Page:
Tafilet; maize in Egypt, South Africa and parts of the tropical zone; wheat

in Egypt, Algeria and the higher regions of Abyssinia; rice in Madagascar.

Wine is largely exported from Algeria, and in a much smaller quantity from

Cape Colony; fruit and vegetables from Algeria. Tobacco is widely grown on

a small scale, but, except perhaps from Algeria, has not become an

important article of export, though plantations have been established in

various tropical colonies. The cultivation of cocoa has proved successful

in the Gold Coast, Cameroon and other colonies, and in various districts

the tea plant is cultivated. Indigo, though not originally an African

product, has become naturalized and grows wild in many parts, while it is

also cultivated on a small scale. The main difficulty in the way of

tropical cultivation is the labour question, which has already been

referred to.

Of animal products one of the most important is ivory, the largest export

of which is from the Congo Free State. The diminution in the number of

elephants with the opening up of the remoter districts must in time cause a

falling-off in this export. Beeswax is obtained from various parts of the

interior of West Africa, and from Madagascar. Raw hides are exported in

large quantities from South Africa, as are also the wool and hair of the

merino sheep and Angora goat. Both hides and wool are also exported from

Algeria and Morocco, and hides from Abyssinia and Somaliland. Ostrich

feathers are produced chiefly by the ostrich farms of Cape Colony, but some

are also obtained from the steppes to the north of the Central Sudan. Live

stock, principally sheep, is exported from Algeria and cattle from Morocco.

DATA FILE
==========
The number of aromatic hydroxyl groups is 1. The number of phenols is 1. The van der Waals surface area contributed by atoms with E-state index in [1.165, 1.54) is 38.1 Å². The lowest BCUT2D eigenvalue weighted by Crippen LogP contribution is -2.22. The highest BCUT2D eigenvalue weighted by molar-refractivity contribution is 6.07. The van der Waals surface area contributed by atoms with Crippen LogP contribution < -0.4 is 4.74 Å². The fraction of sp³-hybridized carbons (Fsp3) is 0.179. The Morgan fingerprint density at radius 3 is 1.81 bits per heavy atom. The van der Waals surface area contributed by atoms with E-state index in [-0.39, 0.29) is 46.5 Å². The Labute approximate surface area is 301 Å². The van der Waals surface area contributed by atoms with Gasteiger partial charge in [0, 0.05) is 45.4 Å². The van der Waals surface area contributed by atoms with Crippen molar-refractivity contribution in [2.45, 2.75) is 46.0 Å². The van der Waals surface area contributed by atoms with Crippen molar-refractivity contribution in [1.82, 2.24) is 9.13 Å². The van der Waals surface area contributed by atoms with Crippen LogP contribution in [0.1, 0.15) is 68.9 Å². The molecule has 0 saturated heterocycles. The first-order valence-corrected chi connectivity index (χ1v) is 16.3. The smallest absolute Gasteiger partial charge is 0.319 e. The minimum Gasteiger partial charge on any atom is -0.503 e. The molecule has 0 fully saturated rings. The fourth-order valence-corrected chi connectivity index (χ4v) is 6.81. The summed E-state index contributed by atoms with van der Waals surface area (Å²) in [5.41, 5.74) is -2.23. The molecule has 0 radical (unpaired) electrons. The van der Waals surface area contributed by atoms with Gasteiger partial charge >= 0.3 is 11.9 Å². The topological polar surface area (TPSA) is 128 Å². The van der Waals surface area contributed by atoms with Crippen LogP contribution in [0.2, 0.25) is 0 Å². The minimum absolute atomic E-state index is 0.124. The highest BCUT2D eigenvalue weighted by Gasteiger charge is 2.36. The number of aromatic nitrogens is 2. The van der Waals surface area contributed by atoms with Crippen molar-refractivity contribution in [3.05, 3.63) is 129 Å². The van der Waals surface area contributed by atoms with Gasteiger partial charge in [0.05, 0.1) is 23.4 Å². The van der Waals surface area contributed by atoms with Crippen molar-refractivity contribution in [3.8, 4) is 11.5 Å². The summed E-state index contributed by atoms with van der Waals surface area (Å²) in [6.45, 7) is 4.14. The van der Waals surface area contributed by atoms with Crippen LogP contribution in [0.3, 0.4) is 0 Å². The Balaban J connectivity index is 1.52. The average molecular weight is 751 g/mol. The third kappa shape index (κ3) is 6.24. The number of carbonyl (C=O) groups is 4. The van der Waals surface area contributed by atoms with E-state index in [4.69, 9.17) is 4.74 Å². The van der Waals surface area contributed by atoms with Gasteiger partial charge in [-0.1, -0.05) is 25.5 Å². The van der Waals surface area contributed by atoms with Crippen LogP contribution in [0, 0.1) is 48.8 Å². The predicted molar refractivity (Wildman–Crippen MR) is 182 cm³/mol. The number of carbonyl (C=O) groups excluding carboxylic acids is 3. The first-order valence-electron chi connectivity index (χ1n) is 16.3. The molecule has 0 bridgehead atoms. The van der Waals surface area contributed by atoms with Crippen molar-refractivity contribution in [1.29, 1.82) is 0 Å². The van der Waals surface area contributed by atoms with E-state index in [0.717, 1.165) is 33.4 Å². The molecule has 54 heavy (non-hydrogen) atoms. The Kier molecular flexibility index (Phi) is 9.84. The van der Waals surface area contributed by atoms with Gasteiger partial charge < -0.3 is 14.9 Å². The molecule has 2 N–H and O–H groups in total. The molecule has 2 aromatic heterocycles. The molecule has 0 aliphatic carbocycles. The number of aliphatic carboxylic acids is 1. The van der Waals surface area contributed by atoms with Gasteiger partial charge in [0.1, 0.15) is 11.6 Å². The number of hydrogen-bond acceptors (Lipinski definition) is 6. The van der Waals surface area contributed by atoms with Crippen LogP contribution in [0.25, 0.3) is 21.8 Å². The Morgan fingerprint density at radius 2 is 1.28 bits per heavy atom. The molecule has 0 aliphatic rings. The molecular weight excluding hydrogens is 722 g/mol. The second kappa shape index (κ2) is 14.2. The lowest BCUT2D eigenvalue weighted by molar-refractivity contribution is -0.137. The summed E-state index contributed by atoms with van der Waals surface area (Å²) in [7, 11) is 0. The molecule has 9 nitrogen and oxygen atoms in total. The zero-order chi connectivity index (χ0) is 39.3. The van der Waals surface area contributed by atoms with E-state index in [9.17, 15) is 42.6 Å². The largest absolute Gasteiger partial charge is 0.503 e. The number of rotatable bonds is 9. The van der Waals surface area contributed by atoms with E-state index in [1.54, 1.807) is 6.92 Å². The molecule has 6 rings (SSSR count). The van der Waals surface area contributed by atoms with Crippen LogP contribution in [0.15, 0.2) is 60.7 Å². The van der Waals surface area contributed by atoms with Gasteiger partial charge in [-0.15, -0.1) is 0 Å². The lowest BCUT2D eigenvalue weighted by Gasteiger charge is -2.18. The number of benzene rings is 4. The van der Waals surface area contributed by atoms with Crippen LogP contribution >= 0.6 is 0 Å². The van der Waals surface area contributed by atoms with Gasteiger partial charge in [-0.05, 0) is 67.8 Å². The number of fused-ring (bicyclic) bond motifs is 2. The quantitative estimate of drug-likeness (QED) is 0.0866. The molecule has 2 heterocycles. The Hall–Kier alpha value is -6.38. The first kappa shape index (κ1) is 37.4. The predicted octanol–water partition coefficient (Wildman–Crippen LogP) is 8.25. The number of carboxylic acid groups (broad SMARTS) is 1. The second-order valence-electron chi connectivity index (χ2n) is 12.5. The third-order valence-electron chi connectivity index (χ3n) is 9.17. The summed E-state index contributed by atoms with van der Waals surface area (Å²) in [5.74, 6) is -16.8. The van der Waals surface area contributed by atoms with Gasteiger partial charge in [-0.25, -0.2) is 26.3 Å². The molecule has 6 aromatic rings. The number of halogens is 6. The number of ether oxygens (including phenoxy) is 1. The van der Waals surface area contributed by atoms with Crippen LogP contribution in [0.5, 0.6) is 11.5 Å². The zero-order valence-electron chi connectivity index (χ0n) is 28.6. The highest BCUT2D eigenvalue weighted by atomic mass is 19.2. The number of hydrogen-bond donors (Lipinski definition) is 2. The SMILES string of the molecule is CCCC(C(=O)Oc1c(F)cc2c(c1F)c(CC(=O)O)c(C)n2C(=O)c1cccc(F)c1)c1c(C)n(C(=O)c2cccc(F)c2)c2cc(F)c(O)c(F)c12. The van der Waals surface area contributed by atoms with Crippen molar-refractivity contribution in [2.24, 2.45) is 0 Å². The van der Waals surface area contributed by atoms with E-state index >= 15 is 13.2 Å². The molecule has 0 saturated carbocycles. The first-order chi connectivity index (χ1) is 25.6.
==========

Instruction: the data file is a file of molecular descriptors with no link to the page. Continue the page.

The exploited minerals of Africa are confined to a few districts, the

resources of the continent in this respect being largely

Mineral Wealth.

undeveloped. Since the discovery of gold in the Transvaal, particularly in

the district known as the Rand (1885), the output has grown enormously, so

that in 1898 the output of gold from South Africa was greater than from any

other gold-field in the world. The Anglo-Boer War of 1899-1902 lost the

Rand the leading position, but by 1905 the output—in that year over L.

20,800,000—was greater than it had ever been. The supply of gold from South

Africa is roughly 25% of the world's output. The gold-yielding formations

extend northwards through Rhodesia. The Gold Coast is so named from the

quantity of gold obtained there, and since the close of the 19th century

the industry has developed largely in the hands of Europeans. In the Galla

countries gold has long been an article of native commerce. It is also

found in various parts of the Anglo-Egyptian Sudan and along the western

shore of the Red Sea. Diamonds are found in large quantities in a series of

beds known as the Kimberley shales, the principal mines being at Kimberley,

Cape Colony. Diamonds are also found in Orange River Colony, while one of

the richest diamond mines in the world—the Premier—is situated in the

Transvaal near Pretoria. Some 80% of the world's production of diamonds

comes from South Africa. Copper is found in the west of Cape Colony, in

German South-West Africa, and in the Katanga country in the southern Congo

basin, where vast beds of copper ore exist. There are also extensive

deposits of copper in the Broken Hill district of Northern Rhodesia. It

also occurs in Morocco, Algeria, the Bahr-el-Ghazal, &c. Rich tin deposits

have been found in the southern Congo basin and in Northern Rhodesia. Iron

is found in Morocco, Algeria (whence there is an export trade), and is

widely diffused, and worked by the natives, in the tropical zone. But the

deposits aregenerally not rich. Coal is worked, principally for home

consumption, in Cape Colony, Natal, the Transvaal, Orange River Colony, and

in Rhodesia in the neighbourhood of the Zambezi. Coal deposits also exist